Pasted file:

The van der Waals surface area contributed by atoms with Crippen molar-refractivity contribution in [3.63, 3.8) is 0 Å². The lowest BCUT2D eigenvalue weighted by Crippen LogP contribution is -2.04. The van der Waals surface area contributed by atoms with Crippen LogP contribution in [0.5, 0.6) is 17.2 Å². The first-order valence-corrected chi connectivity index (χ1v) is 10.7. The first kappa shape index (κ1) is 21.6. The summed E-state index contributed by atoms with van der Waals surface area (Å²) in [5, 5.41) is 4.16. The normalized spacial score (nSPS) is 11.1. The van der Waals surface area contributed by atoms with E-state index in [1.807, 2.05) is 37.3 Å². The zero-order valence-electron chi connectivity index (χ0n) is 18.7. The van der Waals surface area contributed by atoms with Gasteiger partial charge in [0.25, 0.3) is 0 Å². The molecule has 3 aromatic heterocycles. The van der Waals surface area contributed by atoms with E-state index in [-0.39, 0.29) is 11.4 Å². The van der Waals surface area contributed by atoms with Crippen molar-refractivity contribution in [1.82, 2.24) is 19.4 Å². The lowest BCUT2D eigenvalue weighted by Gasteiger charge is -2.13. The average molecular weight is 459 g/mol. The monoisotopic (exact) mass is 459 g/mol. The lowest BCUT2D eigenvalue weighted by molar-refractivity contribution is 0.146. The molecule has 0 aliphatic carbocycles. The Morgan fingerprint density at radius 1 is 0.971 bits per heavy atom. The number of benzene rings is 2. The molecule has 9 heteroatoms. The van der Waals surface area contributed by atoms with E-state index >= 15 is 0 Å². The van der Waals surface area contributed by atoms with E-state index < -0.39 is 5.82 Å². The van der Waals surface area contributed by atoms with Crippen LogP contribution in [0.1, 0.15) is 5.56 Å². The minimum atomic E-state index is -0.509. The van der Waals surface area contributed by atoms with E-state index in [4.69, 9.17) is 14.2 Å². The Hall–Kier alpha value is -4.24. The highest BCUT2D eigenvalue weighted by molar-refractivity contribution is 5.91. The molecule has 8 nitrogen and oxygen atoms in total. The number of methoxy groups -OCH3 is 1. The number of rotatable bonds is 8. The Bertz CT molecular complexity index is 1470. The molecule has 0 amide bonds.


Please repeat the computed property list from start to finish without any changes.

The van der Waals surface area contributed by atoms with Crippen molar-refractivity contribution in [3.63, 3.8) is 0 Å². The lowest BCUT2D eigenvalue weighted by Crippen LogP contribution is -2.04. The van der Waals surface area contributed by atoms with Crippen LogP contribution in [0.5, 0.6) is 17.2 Å². The first-order valence-corrected chi connectivity index (χ1v) is 10.7. The first kappa shape index (κ1) is 21.6. The summed E-state index contributed by atoms with van der Waals surface area (Å²) in [5, 5.41) is 4.16. The normalized spacial score (nSPS) is 11.1. The van der Waals surface area contributed by atoms with E-state index in [1.807, 2.05) is 37.3 Å². The zero-order valence-electron chi connectivity index (χ0n) is 18.7. The van der Waals surface area contributed by atoms with Gasteiger partial charge in [0.25, 0.3) is 0 Å². The molecule has 3 aromatic heterocycles. The van der Waals surface area contributed by atoms with E-state index in [-0.39, 0.29) is 11.4 Å². The van der Waals surface area contributed by atoms with Crippen molar-refractivity contribution in [1.82, 2.24) is 19.4 Å². The lowest BCUT2D eigenvalue weighted by Gasteiger charge is -2.13. The average molecular weight is 459 g/mol. The monoisotopic (exact) mass is 459 g/mol. The lowest BCUT2D eigenvalue weighted by molar-refractivity contribution is 0.146. The molecule has 0 aliphatic carbocycles. The Morgan fingerprint density at radius 1 is 0.971 bits per heavy atom. The number of benzene rings is 2. The molecule has 9 heteroatoms. The van der Waals surface area contributed by atoms with E-state index >= 15 is 0 Å². The van der Waals surface area contributed by atoms with E-state index < -0.39 is 5.82 Å². The van der Waals surface area contributed by atoms with Crippen LogP contribution in [0.1, 0.15) is 5.56 Å². The minimum atomic E-state index is -0.509. The van der Waals surface area contributed by atoms with E-state index in [4.69, 9.17) is 14.2 Å². The Hall–Kier alpha value is -4.24. The highest BCUT2D eigenvalue weighted by molar-refractivity contribution is 5.91. The molecule has 8 nitrogen and oxygen atoms in total. The number of methoxy groups -OCH3 is 1. The number of rotatable bonds is 8. The Bertz CT molecular complexity index is 1470. The molecule has 0 amide bonds.